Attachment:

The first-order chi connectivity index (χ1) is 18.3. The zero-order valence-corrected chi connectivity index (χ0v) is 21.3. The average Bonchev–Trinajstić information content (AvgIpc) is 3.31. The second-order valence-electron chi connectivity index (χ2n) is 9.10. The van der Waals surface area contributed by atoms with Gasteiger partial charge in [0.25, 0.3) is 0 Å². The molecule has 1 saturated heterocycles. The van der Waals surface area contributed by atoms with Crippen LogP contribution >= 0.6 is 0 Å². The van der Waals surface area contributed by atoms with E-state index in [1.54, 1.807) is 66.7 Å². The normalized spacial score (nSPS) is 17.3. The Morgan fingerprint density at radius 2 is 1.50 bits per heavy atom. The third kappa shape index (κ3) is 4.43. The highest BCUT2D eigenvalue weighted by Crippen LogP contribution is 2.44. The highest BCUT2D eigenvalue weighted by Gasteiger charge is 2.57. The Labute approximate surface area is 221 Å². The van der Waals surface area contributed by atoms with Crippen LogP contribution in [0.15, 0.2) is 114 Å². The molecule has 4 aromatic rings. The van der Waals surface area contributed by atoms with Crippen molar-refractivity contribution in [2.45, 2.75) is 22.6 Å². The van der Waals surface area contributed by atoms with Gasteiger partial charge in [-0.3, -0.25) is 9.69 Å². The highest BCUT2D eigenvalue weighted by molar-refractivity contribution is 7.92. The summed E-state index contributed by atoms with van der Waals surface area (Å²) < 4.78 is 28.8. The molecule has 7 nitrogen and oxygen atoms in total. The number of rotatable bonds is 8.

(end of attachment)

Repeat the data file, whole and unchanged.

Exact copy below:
The first-order chi connectivity index (χ1) is 18.3. The zero-order valence-corrected chi connectivity index (χ0v) is 21.3. The average Bonchev–Trinajstić information content (AvgIpc) is 3.31. The second-order valence-electron chi connectivity index (χ2n) is 9.10. The van der Waals surface area contributed by atoms with Gasteiger partial charge in [0.25, 0.3) is 0 Å². The molecule has 1 saturated heterocycles. The van der Waals surface area contributed by atoms with Crippen LogP contribution >= 0.6 is 0 Å². The van der Waals surface area contributed by atoms with E-state index in [1.54, 1.807) is 66.7 Å². The normalized spacial score (nSPS) is 17.3. The Morgan fingerprint density at radius 2 is 1.50 bits per heavy atom. The third kappa shape index (κ3) is 4.43. The highest BCUT2D eigenvalue weighted by Crippen LogP contribution is 2.44. The highest BCUT2D eigenvalue weighted by Gasteiger charge is 2.57. The Labute approximate surface area is 221 Å². The van der Waals surface area contributed by atoms with Crippen LogP contribution in [0.15, 0.2) is 114 Å². The molecule has 4 aromatic rings. The van der Waals surface area contributed by atoms with Crippen molar-refractivity contribution in [2.45, 2.75) is 22.6 Å². The van der Waals surface area contributed by atoms with Gasteiger partial charge in [-0.3, -0.25) is 9.69 Å². The highest BCUT2D eigenvalue weighted by molar-refractivity contribution is 7.92. The summed E-state index contributed by atoms with van der Waals surface area (Å²) < 4.78 is 28.8. The molecule has 7 nitrogen and oxygen atoms in total. The number of rotatable bonds is 8.